Ruined great houses, corn kernels and bones—these are just some of the archeological fragments that have offered researchers new insights into how Middle San Juan Puebloan peoples lived in the 12th and 13th centuries. Featured earlier this year in the Santa Fe New Mexican’s Pasatiempo, the book Aztec, Salmon, and the Puebloan Heartland of the Middle San Juan covers these topics and more as eleven contributing writers examine new evidence that helps shed light on the settlements.

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Scholar Programs at SAR encourage lively debate

Scholar Programs

Through its resident scholar and seminars programs, and its J.I. Staley Prize, Scholar Programs supports advanced scholarship in the social sciences and the humanities. The nine-month resident scholar fellowships provide scholars with the time, space, and support to write manuscripts or dissertations. Shorter and more intense, the three- to five-day short, research team, or advanced seminars gather groups of scholars who work together in close collaboration to share ideas, gain insight, and create projects that have cutting-edge implications to understanding the past and improving the future of humankind. The J.I. Staley Prize recognizes a living author who exemplifies outstanding scholarship and writing that goes beyond traditional frontiers and dominant schools of thought in anthropology.

Viewing artifacts in SAR's Indian Arts Research Center in Santa Fe, NM

Indian Arts Research Center

The Indian Arts Research Center (IARC) is a division of the School for Advanced Research (SAR). The goal of IARC is to bridge the divide between creativity and scholarship by supporting initiatives and projects in Native studies, art history, and creative expression that illuminate the intersections of the social sciences, humanities, and arts. This is accomplished by providing fellowship opportunities for artists to engage in uninterrupted creativity; fostering dialogue among artists, researchers, scholars, and community members through seminars and symposia; nurturing future arts and museums professionals through experiential training; and promoting study and exploration of the IARC collection of Native arts.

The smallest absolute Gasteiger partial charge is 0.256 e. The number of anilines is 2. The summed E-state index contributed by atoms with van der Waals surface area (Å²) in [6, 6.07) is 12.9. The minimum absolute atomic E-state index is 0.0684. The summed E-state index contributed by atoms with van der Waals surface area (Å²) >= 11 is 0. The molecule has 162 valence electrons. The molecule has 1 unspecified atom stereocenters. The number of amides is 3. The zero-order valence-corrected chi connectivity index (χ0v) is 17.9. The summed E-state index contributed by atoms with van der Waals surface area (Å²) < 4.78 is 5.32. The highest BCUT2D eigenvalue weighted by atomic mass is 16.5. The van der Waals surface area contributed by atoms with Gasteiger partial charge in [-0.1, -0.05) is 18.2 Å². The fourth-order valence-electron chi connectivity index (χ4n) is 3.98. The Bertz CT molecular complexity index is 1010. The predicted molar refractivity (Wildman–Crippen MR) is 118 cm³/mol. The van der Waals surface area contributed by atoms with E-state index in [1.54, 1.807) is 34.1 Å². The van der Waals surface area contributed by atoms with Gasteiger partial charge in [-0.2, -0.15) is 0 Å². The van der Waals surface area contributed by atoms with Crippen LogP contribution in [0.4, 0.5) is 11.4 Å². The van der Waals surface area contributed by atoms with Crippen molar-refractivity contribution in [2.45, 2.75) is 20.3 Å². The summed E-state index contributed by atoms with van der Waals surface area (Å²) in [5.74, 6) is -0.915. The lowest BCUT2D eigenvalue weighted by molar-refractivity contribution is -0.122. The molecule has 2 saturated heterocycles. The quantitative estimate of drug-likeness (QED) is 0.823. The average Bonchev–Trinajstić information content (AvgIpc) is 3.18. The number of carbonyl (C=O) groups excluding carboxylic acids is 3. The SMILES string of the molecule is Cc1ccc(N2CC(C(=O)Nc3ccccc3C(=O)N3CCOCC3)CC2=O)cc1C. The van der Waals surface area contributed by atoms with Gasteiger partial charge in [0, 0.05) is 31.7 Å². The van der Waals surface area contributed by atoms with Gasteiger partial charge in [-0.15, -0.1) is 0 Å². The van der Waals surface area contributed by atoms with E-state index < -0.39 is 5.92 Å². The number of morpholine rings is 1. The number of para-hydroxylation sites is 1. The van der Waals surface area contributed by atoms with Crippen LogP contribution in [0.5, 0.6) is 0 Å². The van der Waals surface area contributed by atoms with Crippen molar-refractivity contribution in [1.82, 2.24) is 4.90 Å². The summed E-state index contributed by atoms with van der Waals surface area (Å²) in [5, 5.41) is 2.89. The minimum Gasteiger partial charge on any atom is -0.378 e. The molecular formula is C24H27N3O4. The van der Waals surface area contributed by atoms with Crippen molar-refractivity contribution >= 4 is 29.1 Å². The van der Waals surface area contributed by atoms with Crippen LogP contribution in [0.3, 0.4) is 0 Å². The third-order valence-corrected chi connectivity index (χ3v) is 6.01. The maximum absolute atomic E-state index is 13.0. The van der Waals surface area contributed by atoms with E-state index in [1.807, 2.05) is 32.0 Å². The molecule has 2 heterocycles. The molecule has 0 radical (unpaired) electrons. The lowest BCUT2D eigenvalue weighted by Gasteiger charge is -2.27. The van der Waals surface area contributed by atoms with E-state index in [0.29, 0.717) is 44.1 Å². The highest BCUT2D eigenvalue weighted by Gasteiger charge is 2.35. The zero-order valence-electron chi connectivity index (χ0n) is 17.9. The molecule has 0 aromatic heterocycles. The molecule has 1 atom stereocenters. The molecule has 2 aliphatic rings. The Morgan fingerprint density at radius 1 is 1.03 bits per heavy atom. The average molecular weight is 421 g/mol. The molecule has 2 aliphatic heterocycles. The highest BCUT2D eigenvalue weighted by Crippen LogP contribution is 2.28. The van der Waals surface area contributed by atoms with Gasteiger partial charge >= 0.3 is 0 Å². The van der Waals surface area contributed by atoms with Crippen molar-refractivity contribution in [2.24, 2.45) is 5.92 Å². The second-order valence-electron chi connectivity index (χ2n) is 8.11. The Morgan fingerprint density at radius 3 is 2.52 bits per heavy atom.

A small selection of SAR Press book covers

SAR Press

The School for Advanced Research Press fulfills the School’s mission by producing and disseminating high quality content on important topics in anthropology, indigenous arts, and the American Southwest. Through physical print (p), electronic (e), and digital (on-line pdf) publications produced from scholarly and artistic programs hosted by the School and/or from specific acquisitions, SAR Press provides the institution with a strong and enduring public face.

SAR Press has a long and distinguished publishing history in anthropology. The first publications for the School were archaeological studies written by Edgar Lee Hewett and Sylvanus Griswold Morley in 1908. Since that auspicious beginning, more than 300 titles have been published.

Host your next event on the beautiful SAR campus!

The SAR campus is located on 15 acres in a residential neighborhood of Santa Fe. The historic 1920s adobe buildings, designed by William Penhallow Henderson (1877-1943), are surrounded by mature trees, terraced gardens, and gravel walkways. Different venues of varying capacity are available. Selections include the historic Eric S. Dobkin Boardroom, the Boardroom Patio, the Reception Center Meeting Room, the Douglas Schwartz Seminar House Dining Room, Living Room, and Patio. Download flyer here